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Possible major CPU damage

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July 17, 2007 5:46:37 PM

Hey I started my computer up everything was fine, then the fans kicked in to full speed and then I smelt burning. I have no idea what material it was that was burning.

If I start the computer up now the screen remains blank without a flicker, fans run at full speed but nothing burns.

Everything was fine this morning til I got a new CPU cooler, that worked fine then I took everything apart and rebuilt it again but tightened the screws to the cooler and started it up again (without plugging in the system fan - an error) that's when the burning occured.

Before I had time to react to the burning the system shut down immediatley.


How do I know which part had burnt out and basically what can I do?


E6600
DS3 965P
2GB 667 DDR2
X1900XT
2 HDDs
DVD RW
Floppy drive
Network and sound cards


Any and all help would be very much appreciated as I don't want to have to buy new parts espcially when I don't know what's broken.

I'll check on this thread later as I'm using someone else's computer for the moment.

Thank you.

More about : major cpu damage

July 17, 2007 7:08:07 PM

I highly doubt that you fried your CPU due to over heating it. I'm pretty sure that the C2D have a thermal overload protector on them. I would try to see if it has something to do with your graphics card or maybe something was/is in contact with the motherboard causing a short somewhere. If it was a short then a lot of different components could be affected.
July 17, 2007 7:18:51 PM

the only component i have ever burnt in my machines is the PSU (twice in my current rig actually), and that emits a pretty nasty smell, though i would assume the fans would not start up if the PSU was indeed burnt.
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July 17, 2007 8:26:51 PM

Its unlikely to be your psu if your fans still spin (though it still could be). I had this problem once where my fans spun but I couldn't boot and it ended up being my video card. Swap it out for another one if you have one, or try onboard video if you have that. Unfortunately, without various spare parts it can be very hard to diagnose these things.
July 17, 2007 8:43:09 PM

I still can't find the burnt component but I'll do a more exstensive search tomorrow when I'm thinking straight.

The graphics card fan and two LED's on the board all work (not a definite sign but something).

Can't find any burns and don't have many spares to swap with, though I checked another batch of RAM and that made no difference.


The only thing I can think of is that I last opened it up (right after it was still working) to readjust the new CPU cooler. I tightened the pins extra tight thinking it would hold better and also tried to fit in an additional clip that the instructions had not mentioned (I thought it was necessary, turns out not so). My thinking is that in tightening the screws they forced the backing plate of the cooler too firmly into the back of the motherboard. Could this have caused significant damage? still wouldn't explain burning.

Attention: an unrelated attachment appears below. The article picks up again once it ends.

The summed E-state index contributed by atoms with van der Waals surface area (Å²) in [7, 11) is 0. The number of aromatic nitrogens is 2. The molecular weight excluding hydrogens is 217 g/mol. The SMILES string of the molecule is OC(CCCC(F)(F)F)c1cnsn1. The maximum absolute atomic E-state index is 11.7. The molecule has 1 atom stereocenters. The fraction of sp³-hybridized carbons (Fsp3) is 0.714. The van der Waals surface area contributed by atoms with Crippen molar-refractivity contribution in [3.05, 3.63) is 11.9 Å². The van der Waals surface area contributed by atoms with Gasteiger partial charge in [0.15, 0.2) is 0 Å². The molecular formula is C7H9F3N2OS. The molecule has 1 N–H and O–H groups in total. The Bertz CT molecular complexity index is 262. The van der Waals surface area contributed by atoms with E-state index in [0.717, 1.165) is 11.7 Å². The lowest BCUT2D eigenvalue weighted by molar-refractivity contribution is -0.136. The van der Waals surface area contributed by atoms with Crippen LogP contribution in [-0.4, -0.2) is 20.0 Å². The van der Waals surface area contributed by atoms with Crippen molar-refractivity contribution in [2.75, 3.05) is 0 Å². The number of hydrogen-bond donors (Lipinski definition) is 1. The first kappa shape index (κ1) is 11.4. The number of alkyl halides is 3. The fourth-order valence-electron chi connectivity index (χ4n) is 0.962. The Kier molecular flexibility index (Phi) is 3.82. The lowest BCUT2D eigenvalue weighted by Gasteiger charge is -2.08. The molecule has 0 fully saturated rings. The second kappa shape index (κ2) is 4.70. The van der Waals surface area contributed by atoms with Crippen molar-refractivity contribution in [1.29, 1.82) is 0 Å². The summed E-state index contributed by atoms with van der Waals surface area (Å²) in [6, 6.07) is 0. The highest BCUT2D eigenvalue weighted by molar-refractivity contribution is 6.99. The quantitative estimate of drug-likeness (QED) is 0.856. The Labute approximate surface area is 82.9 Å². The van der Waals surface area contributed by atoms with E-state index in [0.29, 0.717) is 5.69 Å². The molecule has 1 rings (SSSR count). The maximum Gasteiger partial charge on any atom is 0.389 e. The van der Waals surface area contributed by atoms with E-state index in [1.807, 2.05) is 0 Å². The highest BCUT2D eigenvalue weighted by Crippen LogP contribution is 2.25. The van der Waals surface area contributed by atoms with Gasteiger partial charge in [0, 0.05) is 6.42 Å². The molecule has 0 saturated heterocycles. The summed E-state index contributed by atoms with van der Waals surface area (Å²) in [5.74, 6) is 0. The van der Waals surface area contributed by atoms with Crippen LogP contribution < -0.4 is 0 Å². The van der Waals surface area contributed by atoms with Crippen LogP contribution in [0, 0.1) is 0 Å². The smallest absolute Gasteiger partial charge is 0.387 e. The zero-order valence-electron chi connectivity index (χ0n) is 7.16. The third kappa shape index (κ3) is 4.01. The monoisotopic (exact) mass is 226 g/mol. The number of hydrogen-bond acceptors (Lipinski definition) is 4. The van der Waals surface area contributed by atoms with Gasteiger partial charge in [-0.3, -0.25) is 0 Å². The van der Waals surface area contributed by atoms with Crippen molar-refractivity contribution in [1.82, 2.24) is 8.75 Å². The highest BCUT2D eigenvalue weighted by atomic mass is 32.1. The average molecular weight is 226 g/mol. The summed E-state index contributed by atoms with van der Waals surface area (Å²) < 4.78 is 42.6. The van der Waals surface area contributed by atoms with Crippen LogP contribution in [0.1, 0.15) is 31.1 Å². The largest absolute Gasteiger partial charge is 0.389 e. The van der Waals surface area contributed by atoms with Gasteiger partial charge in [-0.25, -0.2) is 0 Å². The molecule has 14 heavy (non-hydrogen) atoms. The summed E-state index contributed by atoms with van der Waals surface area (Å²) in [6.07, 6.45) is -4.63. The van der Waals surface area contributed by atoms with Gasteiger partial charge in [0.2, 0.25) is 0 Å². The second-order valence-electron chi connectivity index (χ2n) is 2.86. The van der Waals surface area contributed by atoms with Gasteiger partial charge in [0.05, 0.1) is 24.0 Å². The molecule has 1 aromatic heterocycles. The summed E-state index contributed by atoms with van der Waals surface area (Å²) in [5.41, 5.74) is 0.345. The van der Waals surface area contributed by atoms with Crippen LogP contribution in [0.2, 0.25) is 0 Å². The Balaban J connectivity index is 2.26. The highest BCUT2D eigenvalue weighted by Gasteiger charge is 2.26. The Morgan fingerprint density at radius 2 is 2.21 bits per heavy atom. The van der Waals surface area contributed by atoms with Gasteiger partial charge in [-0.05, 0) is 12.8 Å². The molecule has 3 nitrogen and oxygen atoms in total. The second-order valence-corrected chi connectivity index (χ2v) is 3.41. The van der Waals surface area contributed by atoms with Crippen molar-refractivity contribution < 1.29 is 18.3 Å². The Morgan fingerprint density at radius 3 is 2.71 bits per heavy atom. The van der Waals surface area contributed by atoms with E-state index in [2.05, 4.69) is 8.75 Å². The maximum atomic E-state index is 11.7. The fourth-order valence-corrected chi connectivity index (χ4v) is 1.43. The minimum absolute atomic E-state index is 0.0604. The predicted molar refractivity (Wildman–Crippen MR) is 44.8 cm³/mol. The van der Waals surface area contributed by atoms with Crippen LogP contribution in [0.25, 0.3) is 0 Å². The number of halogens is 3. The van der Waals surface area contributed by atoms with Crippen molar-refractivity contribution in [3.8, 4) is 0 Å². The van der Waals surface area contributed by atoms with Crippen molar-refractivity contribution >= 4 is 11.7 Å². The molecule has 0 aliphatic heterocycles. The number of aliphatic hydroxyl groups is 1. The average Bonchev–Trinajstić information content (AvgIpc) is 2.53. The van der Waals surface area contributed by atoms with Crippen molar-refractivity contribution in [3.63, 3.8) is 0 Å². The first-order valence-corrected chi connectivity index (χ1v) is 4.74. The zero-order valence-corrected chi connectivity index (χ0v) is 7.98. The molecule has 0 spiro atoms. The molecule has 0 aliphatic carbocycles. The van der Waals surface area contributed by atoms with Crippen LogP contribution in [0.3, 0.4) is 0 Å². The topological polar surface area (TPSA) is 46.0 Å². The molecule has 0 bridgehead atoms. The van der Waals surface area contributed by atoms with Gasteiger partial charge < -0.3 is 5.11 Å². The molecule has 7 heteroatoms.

It was mentioned that the CPU is unlikely to have been fried but I changed many settings in my BIOS when overclocking previously including certain safety settings. I followed the guide on this forum posted on the overclockers section as closely as I could and I recall it mentioned turning off some features. Could these be enough to let the CPU overheat dangerously? (I in no way blame the author of that guide before anyone questions that)


Is there anything in particular I could look for baring in mind I have limited access to spares, or should I take it to a shop and see if they can figure out the component that needs replacing?
July 17, 2007 8:59:48 PM

How long did you have it running before you turned it off? Even with the fan disconnected, the heatsink should have been enough to keep the cpu from immediately torching itself. It could still be anything really. When that video card I mentioned before died, the fan spun just fine.

If you don't have spare parts, its gonna be tough for you to narrow it down with confidence to a single component. The cpu is small and thin though, and if it burned bad enough for you to smell it I think you would be able to see some marks. Is it possible that the extra clip you mentioned made some contact with the motherboard and caused a short? That would certainly explain it.
July 17, 2007 9:14:23 PM

What power supply are you using? (make/model). Sound's like a PSU issue, even if the fans are still running. swapping out parts is not a good idea until you are sure your PSU is working fine. For all you know, that PSU just torched some of your parts and can torch some more if you put other parts in. definitely look for someone who might have spare parts. you can test the motherboard if you are sure about the PSU without any parts in it save the CPU and videocard. hell you can even take the video card out and listen to see if your PC beeps, it will give you errors about no memory, but that would mean your CPU is working, to an extent.